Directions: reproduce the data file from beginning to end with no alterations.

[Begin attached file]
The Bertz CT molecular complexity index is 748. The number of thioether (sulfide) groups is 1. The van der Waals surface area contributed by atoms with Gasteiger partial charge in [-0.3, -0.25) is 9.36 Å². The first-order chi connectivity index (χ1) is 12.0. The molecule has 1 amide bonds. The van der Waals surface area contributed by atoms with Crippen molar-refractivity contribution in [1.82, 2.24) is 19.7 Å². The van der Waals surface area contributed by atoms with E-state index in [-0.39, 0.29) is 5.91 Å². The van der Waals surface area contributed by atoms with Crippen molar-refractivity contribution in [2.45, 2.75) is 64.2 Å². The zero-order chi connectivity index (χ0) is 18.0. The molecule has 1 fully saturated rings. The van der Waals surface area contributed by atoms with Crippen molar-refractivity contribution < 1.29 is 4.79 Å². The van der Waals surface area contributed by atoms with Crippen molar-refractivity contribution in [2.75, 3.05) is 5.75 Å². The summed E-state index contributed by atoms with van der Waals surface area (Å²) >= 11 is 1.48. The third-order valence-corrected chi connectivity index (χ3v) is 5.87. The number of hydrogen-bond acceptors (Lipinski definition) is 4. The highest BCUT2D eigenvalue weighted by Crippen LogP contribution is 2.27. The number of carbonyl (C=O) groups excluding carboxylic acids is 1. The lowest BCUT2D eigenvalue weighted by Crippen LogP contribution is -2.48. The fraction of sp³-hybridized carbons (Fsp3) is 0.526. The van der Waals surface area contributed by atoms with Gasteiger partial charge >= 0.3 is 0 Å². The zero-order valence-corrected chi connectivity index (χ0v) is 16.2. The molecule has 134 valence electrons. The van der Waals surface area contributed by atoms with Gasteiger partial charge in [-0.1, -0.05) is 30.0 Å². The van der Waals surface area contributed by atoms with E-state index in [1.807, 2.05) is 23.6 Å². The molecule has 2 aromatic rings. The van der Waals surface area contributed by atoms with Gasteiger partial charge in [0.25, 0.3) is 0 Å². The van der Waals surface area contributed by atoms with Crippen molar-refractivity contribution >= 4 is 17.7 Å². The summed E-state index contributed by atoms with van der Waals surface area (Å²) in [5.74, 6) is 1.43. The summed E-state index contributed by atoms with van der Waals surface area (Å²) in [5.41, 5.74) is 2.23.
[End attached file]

The Bertz CT molecular complexity index is 748. The number of thioether (sulfide) groups is 1. The van der Waals surface area contributed by atoms with Gasteiger partial charge in [-0.3, -0.25) is 9.36 Å². The first-order chi connectivity index (χ1) is 12.0. The molecule has 1 amide bonds. The van der Waals surface area contributed by atoms with Crippen molar-refractivity contribution in [1.82, 2.24) is 19.7 Å². The van der Waals surface area contributed by atoms with E-state index in [-0.39, 0.29) is 5.91 Å². The van der Waals surface area contributed by atoms with Crippen molar-refractivity contribution in [2.45, 2.75) is 64.2 Å². The zero-order chi connectivity index (χ0) is 18.0. The molecule has 1 fully saturated rings. The van der Waals surface area contributed by atoms with Crippen molar-refractivity contribution < 1.29 is 4.79 Å². The van der Waals surface area contributed by atoms with Crippen molar-refractivity contribution in [2.75, 3.05) is 5.75 Å². The summed E-state index contributed by atoms with van der Waals surface area (Å²) >= 11 is 1.48. The third-order valence-corrected chi connectivity index (χ3v) is 5.87. The number of hydrogen-bond acceptors (Lipinski definition) is 4. The highest BCUT2D eigenvalue weighted by Crippen LogP contribution is 2.27. The number of carbonyl (C=O) groups excluding carboxylic acids is 1. The lowest BCUT2D eigenvalue weighted by Crippen LogP contribution is -2.48. The fraction of sp³-hybridized carbons (Fsp3) is 0.526. The van der Waals surface area contributed by atoms with Gasteiger partial charge >= 0.3 is 0 Å². The zero-order valence-corrected chi connectivity index (χ0v) is 16.2. The molecule has 134 valence electrons. The van der Waals surface area contributed by atoms with Gasteiger partial charge in [-0.1, -0.05) is 30.0 Å². The van der Waals surface area contributed by atoms with E-state index in [1.807, 2.05) is 23.6 Å². The molecule has 2 aromatic rings. The van der Waals surface area contributed by atoms with Gasteiger partial charge in [0.25, 0.3) is 0 Å². The van der Waals surface area contributed by atoms with Crippen molar-refractivity contribution >= 4 is 17.7 Å². The summed E-state index contributed by atoms with van der Waals surface area (Å²) in [5.74, 6) is 1.43. The summed E-state index contributed by atoms with van der Waals surface area (Å²) in [5.41, 5.74) is 2.23.